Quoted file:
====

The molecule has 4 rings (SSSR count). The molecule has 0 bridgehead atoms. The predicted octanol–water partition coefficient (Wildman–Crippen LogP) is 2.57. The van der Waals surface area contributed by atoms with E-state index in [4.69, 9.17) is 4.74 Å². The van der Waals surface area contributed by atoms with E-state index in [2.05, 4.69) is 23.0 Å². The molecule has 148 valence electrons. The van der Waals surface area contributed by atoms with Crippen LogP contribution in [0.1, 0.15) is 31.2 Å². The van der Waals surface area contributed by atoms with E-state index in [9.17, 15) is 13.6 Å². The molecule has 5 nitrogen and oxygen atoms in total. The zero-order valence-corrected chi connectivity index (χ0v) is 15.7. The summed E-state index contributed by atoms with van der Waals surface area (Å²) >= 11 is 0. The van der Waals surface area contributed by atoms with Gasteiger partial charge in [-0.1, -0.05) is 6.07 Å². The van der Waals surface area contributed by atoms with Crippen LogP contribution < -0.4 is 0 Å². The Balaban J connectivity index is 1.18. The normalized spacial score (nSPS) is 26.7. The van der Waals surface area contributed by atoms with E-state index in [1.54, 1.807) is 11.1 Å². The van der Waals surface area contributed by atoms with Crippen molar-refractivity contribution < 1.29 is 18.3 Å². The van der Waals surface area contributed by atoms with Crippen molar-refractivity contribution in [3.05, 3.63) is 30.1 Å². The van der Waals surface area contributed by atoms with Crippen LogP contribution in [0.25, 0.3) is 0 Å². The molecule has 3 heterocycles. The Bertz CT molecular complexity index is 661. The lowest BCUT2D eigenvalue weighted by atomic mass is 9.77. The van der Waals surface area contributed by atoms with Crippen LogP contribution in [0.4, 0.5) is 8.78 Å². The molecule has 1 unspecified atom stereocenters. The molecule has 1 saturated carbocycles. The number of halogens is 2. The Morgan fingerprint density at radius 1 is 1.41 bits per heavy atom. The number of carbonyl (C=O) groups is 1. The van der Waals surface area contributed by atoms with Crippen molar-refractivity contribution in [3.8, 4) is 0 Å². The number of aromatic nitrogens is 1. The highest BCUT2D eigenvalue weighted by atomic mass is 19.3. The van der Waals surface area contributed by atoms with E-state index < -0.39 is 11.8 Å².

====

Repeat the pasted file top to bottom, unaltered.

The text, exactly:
The molecule has 4 rings (SSSR count). The molecule has 0 bridgehead atoms. The predicted octanol–water partition coefficient (Wildman–Crippen LogP) is 2.57. The van der Waals surface area contributed by atoms with E-state index in [4.69, 9.17) is 4.74 Å². The van der Waals surface area contributed by atoms with E-state index in [2.05, 4.69) is 23.0 Å². The molecule has 148 valence electrons. The van der Waals surface area contributed by atoms with Crippen LogP contribution in [0.1, 0.15) is 31.2 Å². The van der Waals surface area contributed by atoms with E-state index in [9.17, 15) is 13.6 Å². The molecule has 5 nitrogen and oxygen atoms in total. The zero-order valence-corrected chi connectivity index (χ0v) is 15.7. The summed E-state index contributed by atoms with van der Waals surface area (Å²) >= 11 is 0. The van der Waals surface area contributed by atoms with Gasteiger partial charge in [-0.1, -0.05) is 6.07 Å². The van der Waals surface area contributed by atoms with Crippen LogP contribution < -0.4 is 0 Å². The Balaban J connectivity index is 1.18. The normalized spacial score (nSPS) is 26.7. The van der Waals surface area contributed by atoms with E-state index in [1.54, 1.807) is 11.1 Å². The van der Waals surface area contributed by atoms with Crippen molar-refractivity contribution < 1.29 is 18.3 Å². The van der Waals surface area contributed by atoms with Crippen molar-refractivity contribution in [3.05, 3.63) is 30.1 Å². The van der Waals surface area contributed by atoms with Crippen LogP contribution in [0.25, 0.3) is 0 Å². The molecule has 3 heterocycles. The Bertz CT molecular complexity index is 661. The lowest BCUT2D eigenvalue weighted by atomic mass is 9.77. The van der Waals surface area contributed by atoms with Crippen LogP contribution in [0.4, 0.5) is 8.78 Å². The molecule has 1 unspecified atom stereocenters. The molecule has 1 saturated carbocycles. The number of halogens is 2. The Morgan fingerprint density at radius 1 is 1.41 bits per heavy atom. The number of carbonyl (C=O) groups is 1. The van der Waals surface area contributed by atoms with Crippen molar-refractivity contribution in [3.8, 4) is 0 Å². The number of aromatic nitrogens is 1. The highest BCUT2D eigenvalue weighted by atomic mass is 19.3. The van der Waals surface area contributed by atoms with E-state index < -0.39 is 11.8 Å².